During a company ‘town hall’ meeting last week, Ek tried to distinguish between Rogan’s podcast and those made by Spotify’s own studios, arguing that the former was just another third party podcast that the company distributes. Therefore, while it should apply the same content policies to the Joe Rogan Experience as any other third party podcast, it doesn’t have any direct editorial control. Except, of course, it has an exclusive licensing deal with Rogan, which means that – while Spotify may not produce that podcast – it is much more closely linked to it.

Ek acknowledges that point in his new letter: “In last week’s town hall, I outlined to you that we are not the publisher of JRE. But perception due to our exclusive licence implies otherwise. So I’ve been wrestling with how this perception squares with our values. If we believe in having an open platform as a core value of the company, then we must also believe in elevating all types of creators, including those from underrepresented communities and a diversity of backgrounds. We’ve been doing a great deal of work in this area already but I think we can do even more”.

With that in mind, he adds, “I am committing to an incremental investment of $100 million for the licensing, development, and marketing of music – artists and songwriters – and audio content from historically marginalised groups. This will dramatically increase our efforts in these areas”.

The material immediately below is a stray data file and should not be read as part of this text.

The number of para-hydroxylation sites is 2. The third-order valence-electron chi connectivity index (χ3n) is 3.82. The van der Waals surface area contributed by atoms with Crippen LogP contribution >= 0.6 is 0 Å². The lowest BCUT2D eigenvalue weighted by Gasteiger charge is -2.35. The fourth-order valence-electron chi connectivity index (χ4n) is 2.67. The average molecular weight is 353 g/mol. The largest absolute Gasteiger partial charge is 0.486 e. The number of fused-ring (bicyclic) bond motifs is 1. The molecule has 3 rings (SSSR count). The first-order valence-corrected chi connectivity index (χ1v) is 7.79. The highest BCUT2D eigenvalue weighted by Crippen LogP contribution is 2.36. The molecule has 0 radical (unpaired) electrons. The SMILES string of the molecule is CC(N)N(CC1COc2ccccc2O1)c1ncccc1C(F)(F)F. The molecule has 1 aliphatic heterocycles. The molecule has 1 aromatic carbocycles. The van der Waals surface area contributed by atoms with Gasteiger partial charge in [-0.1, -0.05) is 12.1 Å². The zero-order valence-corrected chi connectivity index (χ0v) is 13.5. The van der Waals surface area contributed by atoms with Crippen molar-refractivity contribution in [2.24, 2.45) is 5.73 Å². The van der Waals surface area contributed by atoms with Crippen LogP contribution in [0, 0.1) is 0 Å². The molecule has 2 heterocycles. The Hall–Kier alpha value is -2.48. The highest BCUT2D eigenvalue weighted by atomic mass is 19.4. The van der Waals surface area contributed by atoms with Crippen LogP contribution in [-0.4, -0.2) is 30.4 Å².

While that’s a sizeable commitment, it’s unlikely to placate Rogan and Spotify’s critics, it appearing a little like Ek hopes he can buy himself out of this current controversy. However, he insists, more free speech not less free speech is the solution here.

“While some might want us to pursue a different path”, he writes, “I believe that more speech on more issues can be highly effective in improving the status quo and enhancing the conversation altogether”.

As for Ek’s commitments last week around Spotify’s content policies in general, his letter goes on: “One of the things I am thinking about is what additional steps we can take to further balance creator expression with user safety. I’ve asked our teams to expand the number of outside experts we consult with on these efforts and look forward to sharing more details”.

And so the controversy continues. It’s still not clear what actual impact all this is having on Spotify’s subscriber numbers and to what extent it is resulting in large-scale cancellations.

A survey by Forrester Research last week found that up to 19% of Spotify subscribers had cancelled or were planning to cancel their subscriptions because of all the Rogan hoo haa – which would be a huge number overall – although said survey only consulted 657 people of which only a third were Spotify subscribers. So a very small sample. And of those who said they planned to cancel, it can be assumed only a portion will.